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African Journal of Food, Agriculture, Nutrition and Development
Rural Outreach Program
ISSN: 1684-5358 EISSN: 1684-5374
Vol. 6, Num. 2, 2006

African Journal of Food Agriculture Nutrition and Development, Vol. 6, No. 2, 2006



Peter George Bille1* and Romwalb Hamza Shemkai2

1*Corresponding author Department of Food Science and Technology, University of Namibia, P/Bag 13301, Windhoek Namibia. Fax: +264 61 2063013, Tel: 264 61 2063241, E-mail:
2Nyegezi Institute of fresh water fisheries, P.O. Box 2462, Mwanza, Tanzania. Tel: +255 68 550119

Code Number: nd06016


Dagaa (Rastrineobola argentea ) , also known as Silver cyprinid , are tiny fish (< 9 g) found mostly in Lake Victoria, Nabugabo and Kyoga, and also in the River Nile. Dagaa are very popular food around the Lake Victoria area and are used for formulating animal feeds due to their nutritional quality. Harvesting of dagaa is a demanding activity and the methods used include scoop net, seine net and catamaran or lift net. The harvesting of dagaa employs a lot of people along the lake carrying out the activities of fishing, preserving and selling. It is therefore considered to be a very important sector for job creation, income generation and food security. However, the traditional method of preserving dagaa , sun-drying dagaa (SDD) is often affected by heavy and prolonged rains in Tanzania. The present study was therefore undertaken to evaluate and compare the processing of spice-smoke dagaa (SSD) and SDD as preservation methods for all-year round supply and marketing. The results showed that SSD could be produced throughout the year and had a significantly (p < 0.05) lower moisture content (SDD in brackets), than SDD 1.81 % (2.4 %). It also had an insignificant increase in fat content 14.9 % (14.1 %) and a significantly higher ash content 17.3 % (15.7 %). Dry matter content was insignificantly increased, 98.2 % (97.6 %). Crude protein was more or less unaffected in the two products, 48.32 % (47.75 %). Sensory evaluation results showed that SSD (SDD in brackets) had significantly (p < 0.05) higher scores in appearance 4.2 (3.4), taste 4.1 (3.15), flavour 4.5 (3.2) and consumers preference or acceptability 4.47 (3.63). Similar results were also shown by the consumers on the open market around the lake. Both products however, had no sign of dirt or filth. The SSD was, therefore, considered to be superior. Despite SSD good qualities, preference and availability, this study revealed that it could not match the sales volume of SDD on the local market due to its unfamiliarity and higher price.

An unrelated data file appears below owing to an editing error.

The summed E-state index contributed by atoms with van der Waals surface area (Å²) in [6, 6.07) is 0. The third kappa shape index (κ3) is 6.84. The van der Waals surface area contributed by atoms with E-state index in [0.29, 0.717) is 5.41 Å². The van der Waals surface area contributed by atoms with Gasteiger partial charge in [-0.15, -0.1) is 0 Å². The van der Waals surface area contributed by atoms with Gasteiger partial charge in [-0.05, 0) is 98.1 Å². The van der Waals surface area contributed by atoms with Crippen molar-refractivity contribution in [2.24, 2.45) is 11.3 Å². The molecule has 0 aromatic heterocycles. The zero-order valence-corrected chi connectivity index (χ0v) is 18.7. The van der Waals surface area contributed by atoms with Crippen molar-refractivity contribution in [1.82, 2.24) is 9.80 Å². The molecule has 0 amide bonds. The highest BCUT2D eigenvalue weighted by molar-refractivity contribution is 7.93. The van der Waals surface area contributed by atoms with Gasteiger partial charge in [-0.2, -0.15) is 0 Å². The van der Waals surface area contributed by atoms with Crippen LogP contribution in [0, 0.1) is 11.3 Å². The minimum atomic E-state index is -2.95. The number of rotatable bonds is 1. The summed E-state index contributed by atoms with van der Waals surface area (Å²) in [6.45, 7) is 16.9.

Keywords: Acceptability, Dagaa , Rastrineobola argentea , sun-dried, spiced-smoked